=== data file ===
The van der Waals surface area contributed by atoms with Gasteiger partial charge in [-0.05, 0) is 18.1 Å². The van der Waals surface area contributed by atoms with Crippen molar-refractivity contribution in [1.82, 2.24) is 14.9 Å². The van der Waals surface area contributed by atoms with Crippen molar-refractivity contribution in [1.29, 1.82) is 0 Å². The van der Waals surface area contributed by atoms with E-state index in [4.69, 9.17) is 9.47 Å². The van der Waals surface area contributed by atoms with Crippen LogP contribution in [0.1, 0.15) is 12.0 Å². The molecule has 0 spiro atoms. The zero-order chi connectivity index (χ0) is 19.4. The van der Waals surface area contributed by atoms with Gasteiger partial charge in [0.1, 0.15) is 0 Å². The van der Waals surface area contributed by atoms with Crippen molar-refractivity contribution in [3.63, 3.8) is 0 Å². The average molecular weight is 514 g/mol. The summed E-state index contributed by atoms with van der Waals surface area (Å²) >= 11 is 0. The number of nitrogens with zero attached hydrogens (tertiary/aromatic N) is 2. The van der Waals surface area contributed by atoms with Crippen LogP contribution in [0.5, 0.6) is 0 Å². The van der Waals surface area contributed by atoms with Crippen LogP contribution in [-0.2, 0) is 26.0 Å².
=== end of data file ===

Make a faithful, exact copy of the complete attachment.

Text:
The van der Waals surface area contributed by atoms with Gasteiger partial charge in [-0.05, 0) is 18.1 Å². The van der Waals surface area contributed by atoms with Crippen molar-refractivity contribution in [1.82, 2.24) is 14.9 Å². The van der Waals surface area contributed by atoms with Crippen molar-refractivity contribution in [1.29, 1.82) is 0 Å². The van der Waals surface area contributed by atoms with E-state index in [4.69, 9.17) is 9.47 Å². The van der Waals surface area contributed by atoms with Crippen LogP contribution in [0.1, 0.15) is 12.0 Å². The molecule has 0 spiro atoms. The zero-order chi connectivity index (χ0) is 19.4. The van der Waals surface area contributed by atoms with Gasteiger partial charge in [0.1, 0.15) is 0 Å². The van der Waals surface area contributed by atoms with Crippen molar-refractivity contribution in [3.63, 3.8) is 0 Å². The average molecular weight is 514 g/mol. The summed E-state index contributed by atoms with van der Waals surface area (Å²) >= 11 is 0. The number of nitrogens with zero attached hydrogens (tertiary/aromatic N) is 2. The van der Waals surface area contributed by atoms with Crippen LogP contribution in [0.5, 0.6) is 0 Å². The van der Waals surface area contributed by atoms with Crippen LogP contribution in [-0.2, 0) is 26.0 Å².